Most people see debt as an irredeemable drain on your finances. If you search “debt” on the internet, you’ll be bombarded with articles about how to eliminate it, how damaging it is to hold onto and how much of an epidemic it’s become in the United States. Debt is completely evil, right?
Having heaps of debt is usually bad news, but there are times when focusing too hard on being debt free is just as bad. If you’re locked into a low-interest rate, there are a number of ways you could potentially see a bigger return by putting your money towards other uses.
Read below to see when our experts recommend holding onto your debt.
Save for an Emergency Fund First
CFP Brandon Marcott of Edify Financial Planning said he regrets paying off $80,000 of student loans as quickly as possible. Now that he’s a financial advisor, he tells his clients not to focus too much on debt payoff.
Before throwing extra money to your loans, Marcott says everyone should save three to six month’s worth of expenses in an emergency fund.
Even legendary personal finance expert Dave Ramsey recommends building an $1,000 emergency fund before beginning debt payoff. Without an emergency fund in place, a simple car accident can turn into just another debt burden.
Marcott recommends thinking about what else you’ll need to pay for, including a house, car or new business. Debt payoff brings immediate satisfaction, but Marcott recommends considering what you’ll need to buy in the next five to 10 years.
Remember to Invest
One of the best reasons not to pay off debt early is if you can get a better return by investing that money in the stock market.
Jon Dulin of MoneySmartGuides said when he took out a car loan with .9% interest, he decided not to pay it off early. If your interest is below the standard rate of inflation (between 2-3%), there’s no rush to pay it off quickly.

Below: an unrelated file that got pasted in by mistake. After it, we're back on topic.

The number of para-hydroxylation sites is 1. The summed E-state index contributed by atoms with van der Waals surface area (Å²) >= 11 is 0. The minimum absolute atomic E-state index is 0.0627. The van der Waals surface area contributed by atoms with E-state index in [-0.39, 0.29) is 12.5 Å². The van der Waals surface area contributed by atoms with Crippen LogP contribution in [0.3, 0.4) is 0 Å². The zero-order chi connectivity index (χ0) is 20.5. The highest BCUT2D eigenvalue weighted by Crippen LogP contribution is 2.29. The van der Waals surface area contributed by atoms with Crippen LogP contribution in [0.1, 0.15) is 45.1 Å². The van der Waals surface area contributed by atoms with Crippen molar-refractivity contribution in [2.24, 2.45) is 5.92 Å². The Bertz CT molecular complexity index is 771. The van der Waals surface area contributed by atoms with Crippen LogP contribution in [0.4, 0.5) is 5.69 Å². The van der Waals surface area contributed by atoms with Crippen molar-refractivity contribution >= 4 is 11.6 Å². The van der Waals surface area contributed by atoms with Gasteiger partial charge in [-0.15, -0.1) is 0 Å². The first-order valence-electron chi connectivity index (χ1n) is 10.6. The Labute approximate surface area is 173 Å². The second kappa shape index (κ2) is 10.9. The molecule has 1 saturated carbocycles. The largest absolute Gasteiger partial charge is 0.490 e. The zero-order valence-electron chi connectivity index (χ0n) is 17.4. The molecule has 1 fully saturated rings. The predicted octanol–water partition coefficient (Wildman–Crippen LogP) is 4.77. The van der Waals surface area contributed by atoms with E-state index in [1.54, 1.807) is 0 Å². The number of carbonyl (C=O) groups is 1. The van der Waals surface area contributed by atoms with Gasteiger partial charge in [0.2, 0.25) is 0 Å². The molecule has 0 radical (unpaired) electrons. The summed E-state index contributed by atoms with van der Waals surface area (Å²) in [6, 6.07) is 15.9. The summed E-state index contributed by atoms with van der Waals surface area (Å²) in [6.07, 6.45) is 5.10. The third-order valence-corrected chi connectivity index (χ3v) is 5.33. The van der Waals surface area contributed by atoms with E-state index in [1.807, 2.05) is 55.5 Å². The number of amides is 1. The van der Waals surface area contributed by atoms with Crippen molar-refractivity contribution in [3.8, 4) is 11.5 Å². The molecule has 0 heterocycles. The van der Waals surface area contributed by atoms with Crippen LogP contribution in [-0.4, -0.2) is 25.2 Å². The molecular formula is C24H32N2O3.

Even though it may seem counterintuitive to be in debt willingly, the math may work out in your favor. Dulin said he used the return from his investment to make monthly payments on his car loan.
Jim Wang of WalletHacks said he also prefers investing his money instead of paying off his mortgage early, which has a 3.625% interest rate. For him, it’s better to keep the cash where he can easily access it.
“When you pay down the mortgage, the cash is stuck in the house,” he said. “You can’t access it unless you go with a HELOC [home equity line of credit], which will cost you; or sell the house, which will also cost you.”
Lee Huffman of BaldThoughts said he pays the standard mortgage payments on his investment properties and uses any extra cash he has to buy more rental units instead of paying down his loans quickly.
Right now, interest rates are still low and Huffman recommends taking advantage of them while you can.
“My goal is to buy as many rental properties as possible while I can still lock in these ultra-low rate mortgages,” he said.
Student loans and mortgages also offer tax deductions for borrowers, which is another reason to consider keeping them around if it makes good financial sense.
Decide What’s Best For You
For some people, the psychological advantage of being debt free is incalculable, so paying off debt – even if it’s at 0% interest – can make more sense. Having healthy finances is also about having a healthy relationship with your money, so consider whether you’re the type of person who can live with the emotional burden of being in debt.
But if you can stomach making those payments and putting your money toward better uses, you’ll be better off in the long run. Whether it’s saving for an emergency fund, planning for a wedding or starting a business, your money will go farther.
This advice mainly applies to people who are paying low interest rates, so don’t get too excited if you don’t fit that demographic. Once you reach 6% or higher, you’ll save more money by paying off your debt as quickly as possible. That could change after refinancing to a better rate, so always keep your options open and your finances in check.
What’s your take on early debt pay off?
Photo Credits: (c) Can Stock Photo
Zina is a writer, speaker, and coach that focuses on student loan debt and young adult money issues. You can learn more about Zina at Debt Free After Three.